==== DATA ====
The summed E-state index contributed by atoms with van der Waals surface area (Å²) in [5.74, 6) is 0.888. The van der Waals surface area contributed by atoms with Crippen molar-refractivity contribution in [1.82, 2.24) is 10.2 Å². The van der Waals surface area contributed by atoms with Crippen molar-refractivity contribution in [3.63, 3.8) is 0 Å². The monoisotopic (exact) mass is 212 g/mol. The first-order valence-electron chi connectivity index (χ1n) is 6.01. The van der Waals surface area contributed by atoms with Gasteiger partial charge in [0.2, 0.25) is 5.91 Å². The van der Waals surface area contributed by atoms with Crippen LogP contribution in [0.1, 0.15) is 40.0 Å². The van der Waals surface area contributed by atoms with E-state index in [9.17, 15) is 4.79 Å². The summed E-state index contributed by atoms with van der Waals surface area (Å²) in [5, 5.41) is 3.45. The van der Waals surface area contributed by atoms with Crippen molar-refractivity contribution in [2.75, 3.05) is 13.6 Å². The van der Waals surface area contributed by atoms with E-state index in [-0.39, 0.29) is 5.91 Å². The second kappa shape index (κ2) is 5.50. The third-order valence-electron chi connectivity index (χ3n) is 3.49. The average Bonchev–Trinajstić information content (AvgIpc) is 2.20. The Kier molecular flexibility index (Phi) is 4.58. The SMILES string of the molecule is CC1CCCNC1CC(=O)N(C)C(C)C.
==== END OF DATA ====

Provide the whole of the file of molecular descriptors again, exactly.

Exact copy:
The summed E-state index contributed by atoms with van der Waals surface area (Å²) in [5.74, 6) is 0.888. The van der Waals surface area contributed by atoms with Crippen molar-refractivity contribution in [1.82, 2.24) is 10.2 Å². The van der Waals surface area contributed by atoms with Crippen molar-refractivity contribution in [3.63, 3.8) is 0 Å². The monoisotopic (exact) mass is 212 g/mol. The first-order valence-electron chi connectivity index (χ1n) is 6.01. The van der Waals surface area contributed by atoms with Gasteiger partial charge in [0.2, 0.25) is 5.91 Å². The van der Waals surface area contributed by atoms with Crippen LogP contribution in [0.1, 0.15) is 40.0 Å². The van der Waals surface area contributed by atoms with E-state index in [9.17, 15) is 4.79 Å². The summed E-state index contributed by atoms with van der Waals surface area (Å²) in [5, 5.41) is 3.45. The van der Waals surface area contributed by atoms with Crippen molar-refractivity contribution in [2.75, 3.05) is 13.6 Å². The van der Waals surface area contributed by atoms with E-state index in [-0.39, 0.29) is 5.91 Å². The second kappa shape index (κ2) is 5.50. The third-order valence-electron chi connectivity index (χ3n) is 3.49. The average Bonchev–Trinajstić information content (AvgIpc) is 2.20. The Kier molecular flexibility index (Phi) is 4.58. The SMILES string of the molecule is CC1CCCNC1CC(=O)N(C)C(C)C.